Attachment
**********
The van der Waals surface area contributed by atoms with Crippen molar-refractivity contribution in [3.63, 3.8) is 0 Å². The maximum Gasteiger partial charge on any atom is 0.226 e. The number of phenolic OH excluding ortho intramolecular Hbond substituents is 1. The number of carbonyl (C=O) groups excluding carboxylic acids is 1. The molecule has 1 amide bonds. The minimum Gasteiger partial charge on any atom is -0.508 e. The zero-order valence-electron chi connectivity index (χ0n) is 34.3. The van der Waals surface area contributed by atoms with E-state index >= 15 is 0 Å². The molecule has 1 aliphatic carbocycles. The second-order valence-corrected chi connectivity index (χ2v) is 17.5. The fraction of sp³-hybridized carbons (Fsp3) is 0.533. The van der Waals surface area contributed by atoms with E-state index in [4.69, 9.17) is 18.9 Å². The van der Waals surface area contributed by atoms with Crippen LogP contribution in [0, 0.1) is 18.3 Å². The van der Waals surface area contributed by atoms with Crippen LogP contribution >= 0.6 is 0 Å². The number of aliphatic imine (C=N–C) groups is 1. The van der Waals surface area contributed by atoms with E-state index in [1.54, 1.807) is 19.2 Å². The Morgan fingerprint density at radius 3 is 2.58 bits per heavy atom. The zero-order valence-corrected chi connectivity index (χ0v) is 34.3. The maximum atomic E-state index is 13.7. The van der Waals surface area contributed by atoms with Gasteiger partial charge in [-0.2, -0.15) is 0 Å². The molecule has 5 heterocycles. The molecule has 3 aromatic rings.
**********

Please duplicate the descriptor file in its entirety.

The van der Waals surface area contributed by atoms with Crippen molar-refractivity contribution in [3.63, 3.8) is 0 Å². The maximum Gasteiger partial charge on any atom is 0.226 e. The number of phenolic OH excluding ortho intramolecular Hbond substituents is 1. The number of carbonyl (C=O) groups excluding carboxylic acids is 1. The molecule has 1 amide bonds. The minimum Gasteiger partial charge on any atom is -0.508 e. The zero-order valence-electron chi connectivity index (χ0n) is 34.3. The van der Waals surface area contributed by atoms with E-state index >= 15 is 0 Å². The molecule has 1 aliphatic carbocycles. The second-order valence-corrected chi connectivity index (χ2v) is 17.5. The fraction of sp³-hybridized carbons (Fsp3) is 0.533. The van der Waals surface area contributed by atoms with E-state index in [4.69, 9.17) is 18.9 Å². The van der Waals surface area contributed by atoms with Crippen LogP contribution in [0, 0.1) is 18.3 Å². The van der Waals surface area contributed by atoms with Crippen LogP contribution >= 0.6 is 0 Å². The number of aliphatic imine (C=N–C) groups is 1. The van der Waals surface area contributed by atoms with E-state index in [1.54, 1.807) is 19.2 Å². The Morgan fingerprint density at radius 3 is 2.58 bits per heavy atom. The zero-order valence-corrected chi connectivity index (χ0v) is 34.3. The maximum atomic E-state index is 13.7. The van der Waals surface area contributed by atoms with Gasteiger partial charge in [-0.2, -0.15) is 0 Å². The molecule has 5 heterocycles. The molecule has 3 aromatic rings.